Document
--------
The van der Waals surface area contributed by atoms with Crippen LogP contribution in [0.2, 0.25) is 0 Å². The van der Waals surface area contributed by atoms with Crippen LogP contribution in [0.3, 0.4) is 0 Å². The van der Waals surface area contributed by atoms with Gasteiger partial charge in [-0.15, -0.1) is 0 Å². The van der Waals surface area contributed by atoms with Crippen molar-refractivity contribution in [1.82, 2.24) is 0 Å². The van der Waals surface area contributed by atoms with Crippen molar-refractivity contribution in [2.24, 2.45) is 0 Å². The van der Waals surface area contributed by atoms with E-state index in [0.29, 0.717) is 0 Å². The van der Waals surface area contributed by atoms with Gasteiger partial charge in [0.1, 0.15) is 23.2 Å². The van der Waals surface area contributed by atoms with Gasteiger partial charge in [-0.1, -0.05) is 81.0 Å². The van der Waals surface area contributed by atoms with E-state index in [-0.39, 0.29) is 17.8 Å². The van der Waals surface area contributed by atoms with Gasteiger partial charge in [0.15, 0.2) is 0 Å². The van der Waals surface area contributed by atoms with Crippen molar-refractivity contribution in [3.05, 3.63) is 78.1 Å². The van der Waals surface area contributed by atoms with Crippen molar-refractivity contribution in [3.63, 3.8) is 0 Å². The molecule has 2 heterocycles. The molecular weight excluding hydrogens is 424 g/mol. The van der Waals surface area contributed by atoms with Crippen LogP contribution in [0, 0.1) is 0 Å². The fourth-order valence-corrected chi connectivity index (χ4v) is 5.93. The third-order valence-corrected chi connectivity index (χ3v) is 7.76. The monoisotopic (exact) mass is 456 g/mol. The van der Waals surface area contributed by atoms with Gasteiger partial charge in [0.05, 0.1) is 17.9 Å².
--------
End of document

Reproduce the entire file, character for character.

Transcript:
The van der Waals surface area contributed by atoms with Crippen LogP contribution in [0.2, 0.25) is 0 Å². The van der Waals surface area contributed by atoms with Crippen LogP contribution in [0.3, 0.4) is 0 Å². The van der Waals surface area contributed by atoms with Gasteiger partial charge in [-0.15, -0.1) is 0 Å². The van der Waals surface area contributed by atoms with Crippen molar-refractivity contribution in [1.82, 2.24) is 0 Å². The van der Waals surface area contributed by atoms with Crippen molar-refractivity contribution in [2.24, 2.45) is 0 Å². The van der Waals surface area contributed by atoms with E-state index in [0.29, 0.717) is 0 Å². The van der Waals surface area contributed by atoms with Gasteiger partial charge in [0.1, 0.15) is 23.2 Å². The van der Waals surface area contributed by atoms with Gasteiger partial charge in [-0.1, -0.05) is 81.0 Å². The van der Waals surface area contributed by atoms with E-state index in [-0.39, 0.29) is 17.8 Å². The van der Waals surface area contributed by atoms with Gasteiger partial charge in [0.15, 0.2) is 0 Å². The van der Waals surface area contributed by atoms with Crippen molar-refractivity contribution in [3.05, 3.63) is 78.1 Å². The van der Waals surface area contributed by atoms with Crippen molar-refractivity contribution in [3.63, 3.8) is 0 Å². The molecule has 2 heterocycles. The molecular weight excluding hydrogens is 424 g/mol. The van der Waals surface area contributed by atoms with Crippen LogP contribution in [0, 0.1) is 0 Å². The fourth-order valence-corrected chi connectivity index (χ4v) is 5.93. The third-order valence-corrected chi connectivity index (χ3v) is 7.76. The monoisotopic (exact) mass is 456 g/mol. The van der Waals surface area contributed by atoms with Gasteiger partial charge in [0.05, 0.1) is 17.9 Å².